>>Authored by Larry Reed, Director, Microcredit Summit Campaign
Last week, Beth Rhyne posted a well-deserved tribute to Alex Counts, who recently retired as CEO of Grameen Foundation. I’d like to add to her thoughtful articulation of Alex’s contributions to microfinance and the lives of people living in poverty.
I once sat with Alex at a dinner in Dhaka that brought together many different strands of the Grameen family. Our table included several of the board members of Grameen Bank, women clients of the bank. They laughed at Alex as he talked with them in Bangla, and then let us know exactly what they thought about how the government was treating Prof. Yunus. As I watched their delighted conversation, I was struck with how it traversed so many traditional barriers of gender, age, caste, education, experience and income. It was just Alex and his friends, who were not only clients of Grameen but were also mothers, daughters, board members and business owners. He wanted to learn as much as he could from them.
Alex brings that combination of insatiable curiosity and human connection to all that he does. It allows him to reach across boundaries and embrace new technologies and products. He knows the challenges faced by families living in vulnerability with limited income, but he also knows their vitality and determination. This has led to Grameen Foundation pioneering the Progress out of Poverty Index and creating a Tech Lab and touching the lives of more than 25 million people around the world.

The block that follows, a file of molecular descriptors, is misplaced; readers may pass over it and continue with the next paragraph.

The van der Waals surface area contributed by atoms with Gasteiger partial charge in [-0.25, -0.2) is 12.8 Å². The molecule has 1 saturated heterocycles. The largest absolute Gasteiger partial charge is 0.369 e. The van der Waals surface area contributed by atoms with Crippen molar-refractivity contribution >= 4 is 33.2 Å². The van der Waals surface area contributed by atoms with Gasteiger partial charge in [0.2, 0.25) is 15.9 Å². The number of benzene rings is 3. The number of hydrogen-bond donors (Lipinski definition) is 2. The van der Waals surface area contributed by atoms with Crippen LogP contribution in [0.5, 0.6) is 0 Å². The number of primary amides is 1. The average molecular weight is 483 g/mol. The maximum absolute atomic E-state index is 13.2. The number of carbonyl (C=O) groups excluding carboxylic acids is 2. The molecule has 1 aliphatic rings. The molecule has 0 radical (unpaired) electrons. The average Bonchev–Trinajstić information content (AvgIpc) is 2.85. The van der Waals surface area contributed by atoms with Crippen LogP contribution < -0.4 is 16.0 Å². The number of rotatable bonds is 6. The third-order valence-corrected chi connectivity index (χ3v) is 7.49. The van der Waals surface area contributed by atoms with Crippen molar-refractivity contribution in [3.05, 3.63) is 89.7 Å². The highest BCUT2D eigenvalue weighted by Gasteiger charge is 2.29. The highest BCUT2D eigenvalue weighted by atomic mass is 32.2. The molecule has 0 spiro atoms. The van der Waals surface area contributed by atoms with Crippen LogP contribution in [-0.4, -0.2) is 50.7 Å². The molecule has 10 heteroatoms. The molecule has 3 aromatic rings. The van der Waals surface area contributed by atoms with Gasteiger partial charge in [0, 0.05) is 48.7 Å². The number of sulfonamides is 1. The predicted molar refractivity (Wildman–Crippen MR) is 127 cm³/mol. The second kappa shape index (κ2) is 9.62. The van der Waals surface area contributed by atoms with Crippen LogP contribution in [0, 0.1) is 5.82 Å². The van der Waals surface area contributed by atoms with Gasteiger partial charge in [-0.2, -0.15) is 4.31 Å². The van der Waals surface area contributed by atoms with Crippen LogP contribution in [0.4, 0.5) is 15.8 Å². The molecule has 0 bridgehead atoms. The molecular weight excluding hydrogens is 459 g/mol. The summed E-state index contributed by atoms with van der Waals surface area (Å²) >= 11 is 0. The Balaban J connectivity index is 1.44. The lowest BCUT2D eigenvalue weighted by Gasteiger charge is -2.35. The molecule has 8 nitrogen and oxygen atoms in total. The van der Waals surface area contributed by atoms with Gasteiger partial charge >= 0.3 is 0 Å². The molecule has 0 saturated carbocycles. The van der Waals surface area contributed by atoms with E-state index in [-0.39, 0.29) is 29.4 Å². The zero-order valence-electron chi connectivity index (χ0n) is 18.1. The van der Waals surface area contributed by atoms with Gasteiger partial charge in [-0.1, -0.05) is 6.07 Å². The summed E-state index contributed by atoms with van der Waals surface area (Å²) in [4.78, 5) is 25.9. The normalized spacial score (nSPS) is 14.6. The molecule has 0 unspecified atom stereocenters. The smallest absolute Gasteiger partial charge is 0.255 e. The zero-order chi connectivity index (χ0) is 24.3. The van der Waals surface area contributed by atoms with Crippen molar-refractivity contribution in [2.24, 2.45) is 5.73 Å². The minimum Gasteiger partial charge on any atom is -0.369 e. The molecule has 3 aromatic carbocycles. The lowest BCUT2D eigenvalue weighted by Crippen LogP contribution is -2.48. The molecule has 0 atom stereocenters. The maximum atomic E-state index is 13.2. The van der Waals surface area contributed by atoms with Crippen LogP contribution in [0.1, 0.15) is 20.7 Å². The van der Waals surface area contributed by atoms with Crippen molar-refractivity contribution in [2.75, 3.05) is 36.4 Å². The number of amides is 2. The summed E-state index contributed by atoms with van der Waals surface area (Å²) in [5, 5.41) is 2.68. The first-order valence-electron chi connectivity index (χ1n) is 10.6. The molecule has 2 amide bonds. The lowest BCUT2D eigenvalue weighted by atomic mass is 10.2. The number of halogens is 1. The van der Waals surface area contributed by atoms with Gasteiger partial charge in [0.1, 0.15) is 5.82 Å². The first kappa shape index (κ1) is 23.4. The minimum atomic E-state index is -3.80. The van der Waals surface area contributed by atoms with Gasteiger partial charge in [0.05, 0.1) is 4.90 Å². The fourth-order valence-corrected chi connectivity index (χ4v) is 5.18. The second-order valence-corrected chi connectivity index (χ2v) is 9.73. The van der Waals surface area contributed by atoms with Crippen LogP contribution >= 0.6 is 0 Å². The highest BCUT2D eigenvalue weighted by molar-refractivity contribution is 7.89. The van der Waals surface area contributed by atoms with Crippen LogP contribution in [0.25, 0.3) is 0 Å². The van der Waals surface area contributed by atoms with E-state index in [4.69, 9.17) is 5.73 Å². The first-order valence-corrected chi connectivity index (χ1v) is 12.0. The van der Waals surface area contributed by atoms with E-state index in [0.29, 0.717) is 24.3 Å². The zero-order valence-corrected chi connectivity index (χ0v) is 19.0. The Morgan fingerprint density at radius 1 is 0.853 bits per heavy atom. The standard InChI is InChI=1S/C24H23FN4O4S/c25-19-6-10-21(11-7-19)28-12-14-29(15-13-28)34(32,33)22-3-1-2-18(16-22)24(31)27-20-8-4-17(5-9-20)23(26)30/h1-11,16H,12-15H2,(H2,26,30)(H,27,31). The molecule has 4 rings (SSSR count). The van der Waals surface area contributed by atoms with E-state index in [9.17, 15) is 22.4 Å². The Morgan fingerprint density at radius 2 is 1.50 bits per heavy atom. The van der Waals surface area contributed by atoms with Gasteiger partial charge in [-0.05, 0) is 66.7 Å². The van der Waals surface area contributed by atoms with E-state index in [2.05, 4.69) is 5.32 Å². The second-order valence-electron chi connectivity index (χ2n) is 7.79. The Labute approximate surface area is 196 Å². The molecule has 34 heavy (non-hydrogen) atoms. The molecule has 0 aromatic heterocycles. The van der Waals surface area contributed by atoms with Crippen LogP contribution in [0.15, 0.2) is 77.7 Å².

I am looking forward to what comes next for Alex, in books he writes, bluegrass and soul music he promotes, and in advice he gives us at the Microcredit Summit Campaign.
A Toast to Alex Counts
November 11, 2015
>> Posted by Elisabeth Rhyne, Managing Director, CFI
It’s important to recognize the work of others, but so easy to let the days slide by silently – until a major transition occurs.
Last week there was such a transition, in the form of a gala to recognize the achievements of Alex Counts, founder and for 18 years, CEO of Grameen Foundation. So I decided to mark the occasion with these thoughts.
The story of the organization’s founding is a simple one, reflecting the naiveté and boldness of youth. As a recent college graduate, Alex moved to Bangladesh to apprentice at the Grameen Bank. On returning home to the U.S. seven years later, in 1997, and with $6,000 provided by Muhammad Yunus, he started the Foundation to carry Grameen Bank’s work for the very poor into countries around the world. He didn’t know what he didn’t know, as is the case for most entrepreneurs, social and otherwise. Grameen Foundation operated on a shoestring in those early days.
But that’s not why I’m writing this post. I wanted to recognize Alex from a more personal point of view.